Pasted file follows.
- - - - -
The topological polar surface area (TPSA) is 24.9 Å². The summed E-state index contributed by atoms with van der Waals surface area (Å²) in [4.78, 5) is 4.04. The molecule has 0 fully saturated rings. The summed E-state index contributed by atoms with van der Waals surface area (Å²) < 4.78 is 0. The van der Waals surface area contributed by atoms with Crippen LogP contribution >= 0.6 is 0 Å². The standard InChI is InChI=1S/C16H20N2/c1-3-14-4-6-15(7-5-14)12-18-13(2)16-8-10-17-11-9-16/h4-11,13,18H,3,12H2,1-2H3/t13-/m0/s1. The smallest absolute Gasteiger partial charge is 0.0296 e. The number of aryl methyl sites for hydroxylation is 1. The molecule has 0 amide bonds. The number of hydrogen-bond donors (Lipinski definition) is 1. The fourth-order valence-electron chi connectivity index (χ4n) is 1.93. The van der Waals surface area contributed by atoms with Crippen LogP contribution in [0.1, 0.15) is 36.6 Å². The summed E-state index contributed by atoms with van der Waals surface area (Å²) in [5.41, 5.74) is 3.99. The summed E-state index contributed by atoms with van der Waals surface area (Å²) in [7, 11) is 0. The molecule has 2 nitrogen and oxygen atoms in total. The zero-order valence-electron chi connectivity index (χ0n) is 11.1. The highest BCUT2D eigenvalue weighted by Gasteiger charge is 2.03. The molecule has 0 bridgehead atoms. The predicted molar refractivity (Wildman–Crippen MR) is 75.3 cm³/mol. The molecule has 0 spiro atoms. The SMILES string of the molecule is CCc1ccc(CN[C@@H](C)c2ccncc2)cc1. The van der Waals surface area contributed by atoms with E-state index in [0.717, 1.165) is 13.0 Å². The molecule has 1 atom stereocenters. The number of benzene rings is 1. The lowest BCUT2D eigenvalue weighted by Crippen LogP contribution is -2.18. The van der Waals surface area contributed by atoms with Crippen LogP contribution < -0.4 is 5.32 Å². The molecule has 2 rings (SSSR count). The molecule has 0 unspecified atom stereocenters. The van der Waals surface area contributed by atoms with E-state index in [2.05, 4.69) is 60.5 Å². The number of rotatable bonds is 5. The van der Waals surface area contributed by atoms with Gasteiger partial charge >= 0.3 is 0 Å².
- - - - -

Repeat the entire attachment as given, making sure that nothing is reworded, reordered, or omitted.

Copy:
The topological polar surface area (TPSA) is 24.9 Å². The summed E-state index contributed by atoms with van der Waals surface area (Å²) in [4.78, 5) is 4.04. The molecule has 0 fully saturated rings. The summed E-state index contributed by atoms with van der Waals surface area (Å²) < 4.78 is 0. The van der Waals surface area contributed by atoms with Crippen LogP contribution >= 0.6 is 0 Å². The standard InChI is InChI=1S/C16H20N2/c1-3-14-4-6-15(7-5-14)12-18-13(2)16-8-10-17-11-9-16/h4-11,13,18H,3,12H2,1-2H3/t13-/m0/s1. The smallest absolute Gasteiger partial charge is 0.0296 e. The number of aryl methyl sites for hydroxylation is 1. The molecule has 0 amide bonds. The number of hydrogen-bond donors (Lipinski definition) is 1. The fourth-order valence-electron chi connectivity index (χ4n) is 1.93. The van der Waals surface area contributed by atoms with Crippen LogP contribution in [0.1, 0.15) is 36.6 Å². The summed E-state index contributed by atoms with van der Waals surface area (Å²) in [5.41, 5.74) is 3.99. The summed E-state index contributed by atoms with van der Waals surface area (Å²) in [7, 11) is 0. The molecule has 2 nitrogen and oxygen atoms in total. The zero-order valence-electron chi connectivity index (χ0n) is 11.1. The highest BCUT2D eigenvalue weighted by Gasteiger charge is 2.03. The molecule has 0 bridgehead atoms. The predicted molar refractivity (Wildman–Crippen MR) is 75.3 cm³/mol. The molecule has 0 spiro atoms. The SMILES string of the molecule is CCc1ccc(CN[C@@H](C)c2ccncc2)cc1. The van der Waals surface area contributed by atoms with E-state index in [0.717, 1.165) is 13.0 Å². The molecule has 1 atom stereocenters. The number of benzene rings is 1. The lowest BCUT2D eigenvalue weighted by Crippen LogP contribution is -2.18. The van der Waals surface area contributed by atoms with Crippen LogP contribution < -0.4 is 5.32 Å². The molecule has 2 rings (SSSR count). The molecule has 0 unspecified atom stereocenters. The van der Waals surface area contributed by atoms with E-state index in [2.05, 4.69) is 60.5 Å². The number of rotatable bonds is 5. The van der Waals surface area contributed by atoms with Gasteiger partial charge >= 0.3 is 0 Å².